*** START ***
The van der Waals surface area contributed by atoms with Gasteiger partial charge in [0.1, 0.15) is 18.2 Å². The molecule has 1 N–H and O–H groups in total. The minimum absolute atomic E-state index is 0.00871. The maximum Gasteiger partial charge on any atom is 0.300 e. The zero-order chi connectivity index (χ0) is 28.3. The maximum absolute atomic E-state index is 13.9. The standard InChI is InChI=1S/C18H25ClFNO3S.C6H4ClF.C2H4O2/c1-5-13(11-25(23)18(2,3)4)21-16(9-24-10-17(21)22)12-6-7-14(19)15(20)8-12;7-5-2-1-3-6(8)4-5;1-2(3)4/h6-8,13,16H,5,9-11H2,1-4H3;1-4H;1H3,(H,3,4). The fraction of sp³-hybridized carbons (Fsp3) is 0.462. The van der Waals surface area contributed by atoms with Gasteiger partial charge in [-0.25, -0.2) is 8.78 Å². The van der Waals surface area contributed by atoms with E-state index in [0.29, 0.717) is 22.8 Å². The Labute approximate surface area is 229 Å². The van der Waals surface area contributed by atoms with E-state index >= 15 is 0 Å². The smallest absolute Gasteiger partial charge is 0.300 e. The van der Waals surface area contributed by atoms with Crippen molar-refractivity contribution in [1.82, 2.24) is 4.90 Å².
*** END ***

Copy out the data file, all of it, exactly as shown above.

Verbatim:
The van der Waals surface area contributed by atoms with Gasteiger partial charge in [0.1, 0.15) is 18.2 Å². The molecule has 1 N–H and O–H groups in total. The minimum absolute atomic E-state index is 0.00871. The maximum Gasteiger partial charge on any atom is 0.300 e. The zero-order chi connectivity index (χ0) is 28.3. The maximum absolute atomic E-state index is 13.9. The standard InChI is InChI=1S/C18H25ClFNO3S.C6H4ClF.C2H4O2/c1-5-13(11-25(23)18(2,3)4)21-16(9-24-10-17(21)22)12-6-7-14(19)15(20)8-12;7-5-2-1-3-6(8)4-5;1-2(3)4/h6-8,13,16H,5,9-11H2,1-4H3;1-4H;1H3,(H,3,4). The fraction of sp³-hybridized carbons (Fsp3) is 0.462. The van der Waals surface area contributed by atoms with Gasteiger partial charge in [-0.25, -0.2) is 8.78 Å². The van der Waals surface area contributed by atoms with E-state index in [0.29, 0.717) is 22.8 Å². The Labute approximate surface area is 229 Å². The van der Waals surface area contributed by atoms with E-state index >= 15 is 0 Å². The smallest absolute Gasteiger partial charge is 0.300 e. The van der Waals surface area contributed by atoms with Crippen molar-refractivity contribution in [1.82, 2.24) is 4.90 Å².